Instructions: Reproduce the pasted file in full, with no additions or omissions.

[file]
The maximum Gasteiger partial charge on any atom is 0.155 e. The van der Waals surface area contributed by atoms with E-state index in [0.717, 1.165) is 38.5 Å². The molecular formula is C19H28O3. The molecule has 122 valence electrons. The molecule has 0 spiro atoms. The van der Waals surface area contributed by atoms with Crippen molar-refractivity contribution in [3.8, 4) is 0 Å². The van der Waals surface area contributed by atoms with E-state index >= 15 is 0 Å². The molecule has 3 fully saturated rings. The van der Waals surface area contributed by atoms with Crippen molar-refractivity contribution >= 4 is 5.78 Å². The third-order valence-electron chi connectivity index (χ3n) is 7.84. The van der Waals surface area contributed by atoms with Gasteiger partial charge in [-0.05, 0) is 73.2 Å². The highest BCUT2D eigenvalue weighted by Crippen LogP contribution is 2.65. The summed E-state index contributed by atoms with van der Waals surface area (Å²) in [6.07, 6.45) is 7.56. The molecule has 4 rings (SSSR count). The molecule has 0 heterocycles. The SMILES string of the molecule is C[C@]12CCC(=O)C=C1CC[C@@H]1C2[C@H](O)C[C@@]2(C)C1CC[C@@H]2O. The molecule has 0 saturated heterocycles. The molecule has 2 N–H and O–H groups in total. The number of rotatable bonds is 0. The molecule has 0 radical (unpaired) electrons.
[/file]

The maximum Gasteiger partial charge on any atom is 0.155 e. The van der Waals surface area contributed by atoms with E-state index in [0.717, 1.165) is 38.5 Å². The molecular formula is C19H28O3. The molecule has 122 valence electrons. The molecule has 0 spiro atoms. The van der Waals surface area contributed by atoms with Crippen molar-refractivity contribution in [3.8, 4) is 0 Å². The van der Waals surface area contributed by atoms with E-state index >= 15 is 0 Å². The molecule has 3 fully saturated rings. The van der Waals surface area contributed by atoms with Crippen molar-refractivity contribution >= 4 is 5.78 Å². The third-order valence-electron chi connectivity index (χ3n) is 7.84. The van der Waals surface area contributed by atoms with Gasteiger partial charge in [-0.05, 0) is 73.2 Å². The highest BCUT2D eigenvalue weighted by Crippen LogP contribution is 2.65. The summed E-state index contributed by atoms with van der Waals surface area (Å²) in [6.07, 6.45) is 7.56. The molecule has 4 rings (SSSR count). The molecule has 0 heterocycles. The SMILES string of the molecule is C[C@]12CCC(=O)C=C1CC[C@@H]1C2[C@H](O)C[C@@]2(C)C1CC[C@@H]2O. The molecule has 0 saturated heterocycles. The molecule has 2 N–H and O–H groups in total. The number of rotatable bonds is 0. The molecule has 0 radical (unpaired) electrons.